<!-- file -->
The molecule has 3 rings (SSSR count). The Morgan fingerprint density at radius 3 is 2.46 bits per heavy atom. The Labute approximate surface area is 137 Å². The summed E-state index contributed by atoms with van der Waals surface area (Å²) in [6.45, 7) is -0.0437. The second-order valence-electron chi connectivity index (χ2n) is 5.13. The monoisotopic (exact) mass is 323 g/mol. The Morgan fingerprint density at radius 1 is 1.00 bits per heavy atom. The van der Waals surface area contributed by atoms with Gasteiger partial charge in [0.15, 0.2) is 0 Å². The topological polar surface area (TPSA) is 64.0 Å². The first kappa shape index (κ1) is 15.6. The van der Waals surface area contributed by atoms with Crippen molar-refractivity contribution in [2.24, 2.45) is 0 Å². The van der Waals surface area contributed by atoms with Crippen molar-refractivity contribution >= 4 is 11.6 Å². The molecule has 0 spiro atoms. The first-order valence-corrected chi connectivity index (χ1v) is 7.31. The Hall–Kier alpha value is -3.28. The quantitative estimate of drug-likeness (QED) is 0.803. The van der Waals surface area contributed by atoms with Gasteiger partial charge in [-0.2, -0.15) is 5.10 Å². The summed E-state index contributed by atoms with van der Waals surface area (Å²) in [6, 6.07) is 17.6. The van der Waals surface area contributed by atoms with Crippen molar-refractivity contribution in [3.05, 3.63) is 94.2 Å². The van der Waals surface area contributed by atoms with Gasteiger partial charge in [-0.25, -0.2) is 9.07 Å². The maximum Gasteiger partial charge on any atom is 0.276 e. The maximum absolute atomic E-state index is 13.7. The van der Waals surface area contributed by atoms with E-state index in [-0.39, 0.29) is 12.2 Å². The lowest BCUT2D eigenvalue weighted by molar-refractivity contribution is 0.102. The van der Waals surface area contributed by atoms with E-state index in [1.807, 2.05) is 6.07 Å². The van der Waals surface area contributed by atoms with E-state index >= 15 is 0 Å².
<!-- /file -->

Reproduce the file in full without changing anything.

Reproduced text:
The molecule has 3 rings (SSSR count). The Morgan fingerprint density at radius 3 is 2.46 bits per heavy atom. The Labute approximate surface area is 137 Å². The summed E-state index contributed by atoms with van der Waals surface area (Å²) in [6.45, 7) is -0.0437. The second-order valence-electron chi connectivity index (χ2n) is 5.13. The monoisotopic (exact) mass is 323 g/mol. The Morgan fingerprint density at radius 1 is 1.00 bits per heavy atom. The van der Waals surface area contributed by atoms with Gasteiger partial charge in [0.15, 0.2) is 0 Å². The topological polar surface area (TPSA) is 64.0 Å². The first kappa shape index (κ1) is 15.6. The van der Waals surface area contributed by atoms with Crippen molar-refractivity contribution in [2.24, 2.45) is 0 Å². The van der Waals surface area contributed by atoms with Crippen molar-refractivity contribution >= 4 is 11.6 Å². The molecule has 0 spiro atoms. The first-order valence-corrected chi connectivity index (χ1v) is 7.31. The Hall–Kier alpha value is -3.28. The quantitative estimate of drug-likeness (QED) is 0.803. The van der Waals surface area contributed by atoms with Gasteiger partial charge in [-0.2, -0.15) is 5.10 Å². The summed E-state index contributed by atoms with van der Waals surface area (Å²) in [6, 6.07) is 17.6. The van der Waals surface area contributed by atoms with Crippen molar-refractivity contribution in [3.05, 3.63) is 94.2 Å². The van der Waals surface area contributed by atoms with Gasteiger partial charge in [-0.25, -0.2) is 9.07 Å². The maximum Gasteiger partial charge on any atom is 0.276 e. The maximum absolute atomic E-state index is 13.7. The van der Waals surface area contributed by atoms with E-state index in [-0.39, 0.29) is 12.2 Å². The lowest BCUT2D eigenvalue weighted by molar-refractivity contribution is 0.102. The van der Waals surface area contributed by atoms with E-state index in [1.807, 2.05) is 6.07 Å². The van der Waals surface area contributed by atoms with E-state index >= 15 is 0 Å².